Is Homebirth Safe?
Studies consistently show that planned homebirth with a skilled attendant is safe for low-risk clients. Up until recently the only studies available were studies using birth certificate data which included many births that were not planned to be at home and for which the client did not have adequate prenatal care. The Midwives Alliance of North America (MANA) has been collecting high-quality data on planned homebirth as part of the MANA stats project. Studies using this data are just emerging, but are demonstrating that planned homebirth is safe. The results of two of the biggest and most recent studies can be seen by clicking here.
Numerous healthcare organizations in the UK recently came to the conclusion that planned homebirth is safer for low-risk clients than hospital birth. To read an article by the BBC on these new recommendations click here.
Is Homebirth Right for Me?
It can be hard to figure out what kind of care is right for your pregnancy and birth. I'd love to try to answer some of your questions. I offer free in-person consultations (even before you're pregnant if you'd like) and love meeting people who are interested in exploring their options.
What Does "CPM, LM" After Your Name Mean?
Vermont is a state that requires a license in order to practice as a midwife.
I am a Certified Professional Midwife (CPM) and Licensed Midwife (LM).
The CPM is a national credential awarded by NARM (The North American Registry of Midwives.) The CPM requires 2-3 years of study and clinical apprenticeship and students must meet detailed requirements and domonstrate evidence of didactic and clinical learning through knowledge and skill sign-offs either with a structured school program or with an approved preceptor and portfolio evaluation. NARM administers a test that CPM candidates must pass before earning the credential. In order to maintain the credential CPMs must meet yearly continuing education and peer review requirements. To see more about the process of becoming a CPM and what the credential means you can click here.
Vermont grants the LM based on the CPM. If a midwife earns the National CPM credential she is eligible for the Vermont credential, Licensed Midwife.
Neither NARM nor VT require an advanced degree as part of the certification/licensing process, but I hold a BA in Motherhood and Sustainable Living, and an MA in Radical Alternative Education.
What Kind of House do I Have to Live in to Have a Homebirth?
I'm surprised by the number of people who think they can't have a homebirth because they live in an apartment/live in a cabin/don't own their house, etc. Your home is your home! As long as it's accessible and safe, and it's a place YOU feel comfortable, it's a great option for a place to give birth! If you're concerned that your living space would disqualify you from having a homebirth, talk to me--I bet you'd be suprised at the diversity in great places I've attended births.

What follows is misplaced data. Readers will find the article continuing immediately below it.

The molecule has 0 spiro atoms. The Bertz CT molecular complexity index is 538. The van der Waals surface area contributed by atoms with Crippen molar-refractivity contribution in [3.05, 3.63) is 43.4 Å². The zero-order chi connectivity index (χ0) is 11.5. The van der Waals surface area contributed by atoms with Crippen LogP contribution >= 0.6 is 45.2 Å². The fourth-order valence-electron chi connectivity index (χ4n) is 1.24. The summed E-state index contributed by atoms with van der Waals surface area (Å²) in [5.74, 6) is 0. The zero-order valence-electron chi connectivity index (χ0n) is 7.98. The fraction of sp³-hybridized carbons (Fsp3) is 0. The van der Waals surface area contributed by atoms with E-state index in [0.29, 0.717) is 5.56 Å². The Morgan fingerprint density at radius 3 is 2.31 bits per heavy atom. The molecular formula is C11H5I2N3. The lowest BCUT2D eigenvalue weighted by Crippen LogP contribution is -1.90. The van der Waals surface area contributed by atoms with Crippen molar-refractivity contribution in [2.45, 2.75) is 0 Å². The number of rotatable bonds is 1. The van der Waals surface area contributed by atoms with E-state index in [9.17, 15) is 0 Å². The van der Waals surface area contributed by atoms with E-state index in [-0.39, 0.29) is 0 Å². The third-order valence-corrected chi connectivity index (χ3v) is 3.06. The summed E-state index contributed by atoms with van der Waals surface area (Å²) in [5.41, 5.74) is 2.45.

What Kinds of People Have Homebirths?
All kinds! People with big families and first-timers...single people, younger and older...straight people, gay people, cis gendered, gender queer, surrogates, people who have utilized reproductive technology...people with light skin and dark skin, with long hair and short, people from all over the world...crunchy families, republicans, people with all income levels, all types of professions, insured and uninsured...There is no one "kind" of person who has a homebirth. If you think it sounds interesting or appealing to have your baby at home, then you just might be the "kind".
What Happens in an Emergency?
Emergencies that require immediate medical attention at a homebirth are extremely rare, but they do happen. Proper screening, risk-assessment during pregnancy and birth, appropriate monitoring, and close personal care reduce the risk of encountering an emergency at home. I carry medications and equipment to stabilize client and/or baby while waiting for more advanced medical care to arrive or while in transit to a medical facility. I carry oxygen for client and/or baby, medications to help control postpartum bleeding, IV fluids, and other life-saving equipment. I maintain certifications in Cadiopulmonary Resuscitation (CPR) and Neonatal Resuscitation Protocol (NRP) which I can administer while waiting for more advanced medical personnel/equipment. Some emergencies require a call to 911 for medical transport. In some emergencies we travel by personal car to the nearest hospital. To reiterate, true immediate medical emergencies at homebirths where there has been adequate prenatal care and with a skilled midwife in attendance are extremely rare. (See studies cited above.)